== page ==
What About Audio Books?

When you are in the shower, do you find yourself voicing different characters? During conversations with friends, do you find yourself dramatizing a story, including the voices of the people involved? Those are two good clues that you may be perfectly suited for audiobook reading. Audiobook performance is a fast-growing profession. People love listening to audiobooks while they drive or commute to work. Listening to an audiobook makes waiting in a doctor’s office a painless occasion. Publishers have picked up on market for audiobooks and they are running with it! Today, there are certain audio performers who are as well known by their listeners as any famous Broadway star.

As any professional studio, school or online tutorial will tell you, the trick is to find which genre works best with your voice. Certain performers have a gift for voicing characters of different sexes, ages and cultural backgrounds. If you are a woman who can sound like a grandfather or a cowboy; if you are a man who can feminize your voice or sound like a little girl, novels are probably the way to go. Some voice-over performers specialize romance or gothic novels. Gothic novels typically require a performer who can speak English, do English dialects and perform a variety of European accents. Listen to a lot of audio books in different genres and topic areas. You may find you are best suited for non-fiction and self-help books. Once you’ve researched the audiobook vocal performance options, look for training to hone your skills in that direction.

What Do I Need to Know on the Production End?

As you probably realize by now, voice over work is about far more than just having a good voice. This means you will need to have numerous other skills at your disposal, including the production and editing of audio, including voice over work.

While at the professional level you will have someone doing the editing for you, this will not be the case when you are getting started. When you are creating your voice over work demo reel or making videos of your voice over work to post online, you will need to know how to properly edit these materials.

You will also need to learn proper production techniques for the audio itself. During this process you’ll become very familiar with the equipment that voice over professionals use, and may even purchase much of this equipment for yourself. Some of the things you will learn about are the techniques and secrets to using microphones. You will also learn about proper audio recording etiquette, such as the type of clothing that is appropriate to wear. That may sound strange, but keep in mind that certain kinds of fabrics are loud! If your pants make a swishing sound when you cross your legs, it’s time to ditch them — at least for work purposes. Buttons, zippers, facial jewelry, necklaces, bracelets and earrings can be a problem, too. Audio performers know that shirts with buttons on the cuffs or down the front can click on surfaces and be picked up by the microphone. You can learn more about the basics of recording and editing your own voice with Udemy’s course, Audio Editing with Adobe Audition for Voice Actors.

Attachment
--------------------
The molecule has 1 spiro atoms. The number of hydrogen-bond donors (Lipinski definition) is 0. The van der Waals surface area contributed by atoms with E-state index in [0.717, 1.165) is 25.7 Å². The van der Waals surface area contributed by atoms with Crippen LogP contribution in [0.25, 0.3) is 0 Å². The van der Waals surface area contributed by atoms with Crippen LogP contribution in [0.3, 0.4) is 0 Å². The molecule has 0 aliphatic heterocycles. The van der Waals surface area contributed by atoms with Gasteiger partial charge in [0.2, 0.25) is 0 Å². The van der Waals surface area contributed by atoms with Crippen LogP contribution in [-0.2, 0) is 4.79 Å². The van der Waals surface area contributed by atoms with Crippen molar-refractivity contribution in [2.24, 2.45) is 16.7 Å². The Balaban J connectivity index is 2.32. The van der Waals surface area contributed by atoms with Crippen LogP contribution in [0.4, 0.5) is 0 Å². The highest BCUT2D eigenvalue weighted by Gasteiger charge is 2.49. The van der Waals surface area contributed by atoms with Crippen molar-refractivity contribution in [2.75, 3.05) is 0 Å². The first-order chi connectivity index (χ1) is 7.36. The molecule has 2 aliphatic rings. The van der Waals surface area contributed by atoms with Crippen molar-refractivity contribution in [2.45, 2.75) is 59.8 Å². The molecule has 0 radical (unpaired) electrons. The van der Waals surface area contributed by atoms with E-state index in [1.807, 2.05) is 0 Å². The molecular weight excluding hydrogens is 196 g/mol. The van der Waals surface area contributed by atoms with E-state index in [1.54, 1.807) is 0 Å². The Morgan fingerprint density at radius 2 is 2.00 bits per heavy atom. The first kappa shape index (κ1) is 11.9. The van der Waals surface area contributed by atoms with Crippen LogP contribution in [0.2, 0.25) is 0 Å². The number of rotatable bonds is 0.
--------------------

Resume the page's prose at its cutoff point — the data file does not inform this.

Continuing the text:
Client Expectations

If you plan to do voice-over work, remember the client is your number one concern. That means understanding the overall goal and intention of the project, and knowing what part they expect you to play to accomplishing that goal. First and foremost is the script. You’ll learn that most of your performance guidance comes in the text’s punctuation and editor’s notes around the margins of the text. You’ll look through this and get a sense of what the client desires. This is known as interpreting the script. It helps to understand proofreading and editors’ marks so you can read the client’s comments more easily. Check out the blog post on Udemy.com on Proofreader’s Symbols and Marks and What They Mean. After a while, you‘ll develop a feel for what a client likes about your voice, so you can play to those characteristics.

Promoting and Marketing Yourself

The final step to getting your name out there in the world of voice-over work, and something that will surprisingly be a crucial part of your voice–over training is marketing and self-promotion. Udemy offers a great course on Marketing Yourself for Career Success that can help you if you have never hard to market yourself before. If you get the right training, figure out which area of voice-over work is best for you, and learn how to sell potential employers on using your voice for their animated video, ad campaign, news broadcast, or audiobook, you could be well on your way to a lucrative and enjoyable career in voice-over work before you know it.